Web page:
Most of us accept that greens are good and sweets are sinful. It is different entirely to persuade a recalcitrant 5-year-old, however.

Although the experts proclaim meal times shouldn't be battle times, it is hard to preserve a Zen-like calm when faced with a child who has turned down your lovingly cooked vegetable lasagna before she has even let a morsel past her lips.Now a research team at the University of Bangor, Wales, appears to have discovered the holy grail of parenthood. They have found a method that not only encourages children to eat fruit and vegetables, but actually to ask for them, even in preference to sweets.

How did Fergus Lowe, a child psychologist at the University of Bangor, manage to pull off this amazing feat?

"We started from the point that children can learn to like fruit and vegetables, because humans have an evolutionary disposition to like them," Lowe says. "It's predominantly in the West where children have sweet and fatty foods readily available to them that they are less willing to try these foods."

The program was carried out over six years and involved 100 children between the ages of 2 and 7, many selected because of their resistance to eating a wide range of fruit and vegetables.

The program was two-pronged. First, the children were shown a video featuring the "Food Dudes," slightly older children who set out to fight the evil "Junk Food Junta." The Food Dudes were not only glamorous but had great appetites and were shown cheerily munching their way through celery, kiwi fruits and vegetables. Then they exhorted the viewer to eat the same foods. Next, the children were offered associated rewards - such as Food Dude caps and stickers - in return for trying the food and for repeated tastings.

Interestingly, Lowe and his team found that the video by itself had only a marginal effect. However, when combined with the reward, the results took the cake (or rather the carrot) with consumption of fruit and vegetables increasing by 100 percent in children who had been through the program.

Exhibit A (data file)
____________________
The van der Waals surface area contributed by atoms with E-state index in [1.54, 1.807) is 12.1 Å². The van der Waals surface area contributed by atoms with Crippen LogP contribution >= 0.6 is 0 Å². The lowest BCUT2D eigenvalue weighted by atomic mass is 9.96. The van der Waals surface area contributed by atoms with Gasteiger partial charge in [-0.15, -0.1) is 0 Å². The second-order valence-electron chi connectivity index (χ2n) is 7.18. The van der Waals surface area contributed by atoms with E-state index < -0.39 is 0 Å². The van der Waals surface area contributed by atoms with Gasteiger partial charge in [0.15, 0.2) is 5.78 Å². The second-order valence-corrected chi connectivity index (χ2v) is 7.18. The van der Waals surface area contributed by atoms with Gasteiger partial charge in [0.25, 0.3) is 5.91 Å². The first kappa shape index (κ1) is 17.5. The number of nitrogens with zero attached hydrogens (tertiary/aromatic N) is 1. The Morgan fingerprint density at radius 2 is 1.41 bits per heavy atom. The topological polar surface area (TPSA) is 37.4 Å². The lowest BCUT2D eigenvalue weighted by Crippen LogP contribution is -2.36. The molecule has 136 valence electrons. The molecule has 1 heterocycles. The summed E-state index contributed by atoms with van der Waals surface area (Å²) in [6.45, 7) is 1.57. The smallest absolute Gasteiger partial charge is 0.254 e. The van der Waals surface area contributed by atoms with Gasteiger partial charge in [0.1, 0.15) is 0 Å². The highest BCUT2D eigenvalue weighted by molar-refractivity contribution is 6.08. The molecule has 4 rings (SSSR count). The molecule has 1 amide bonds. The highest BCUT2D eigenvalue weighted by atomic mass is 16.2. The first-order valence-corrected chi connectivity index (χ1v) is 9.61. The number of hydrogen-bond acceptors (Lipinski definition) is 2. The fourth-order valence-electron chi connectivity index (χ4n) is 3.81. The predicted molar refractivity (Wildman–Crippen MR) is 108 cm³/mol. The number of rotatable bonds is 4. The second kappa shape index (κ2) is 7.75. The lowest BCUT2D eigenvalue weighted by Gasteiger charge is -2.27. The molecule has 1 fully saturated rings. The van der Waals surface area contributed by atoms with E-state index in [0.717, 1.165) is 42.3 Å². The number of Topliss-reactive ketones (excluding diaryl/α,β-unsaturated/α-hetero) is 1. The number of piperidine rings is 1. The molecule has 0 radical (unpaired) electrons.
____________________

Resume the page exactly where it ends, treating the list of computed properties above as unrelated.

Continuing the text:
"The key is getting them to taste the food," Lowe says. "We found that the more often they tried, say, celery, the better the chance of it remaining a permanent feature of their diet."

He also feels that a major advantage of the program is that it removes the pressure on parents to initiate healthy eating.

"Eating habits can be a major source of confrontation between parents and child, and that's very counter-productive," he says. "But in this program it's not the parents who are seen as the influence, so there's none of that tension."

Certainly, many parents feel confused when it comes to dietary advice. On the one hand, we are exhorted to trim the amount of fats and sweets our children eat; on the other hand, with eating disorders becoming ever more prevalent (and children as young as six developing them) many parents are wary of being too doctrinaire.

Jane Wardle of the Health Behavior Unit at University College, London, admits that she has been to meetings where experts specializing in eating disorders have railed against giving healthy eating advice, believing that it contributes to an obsession with food and thinness. Given these contradictory messages emanating from the experts, it's not surprising that parents feel unsure about exactly what they should be feeding - and telling - their children.

Annabel Karmel, author of the best-selling "The Healthy Baby Meal Planner (Fireside, $15), believes that part of the success of her recipe books is due to the fact that "people lack confidence about what they should be feeding their children."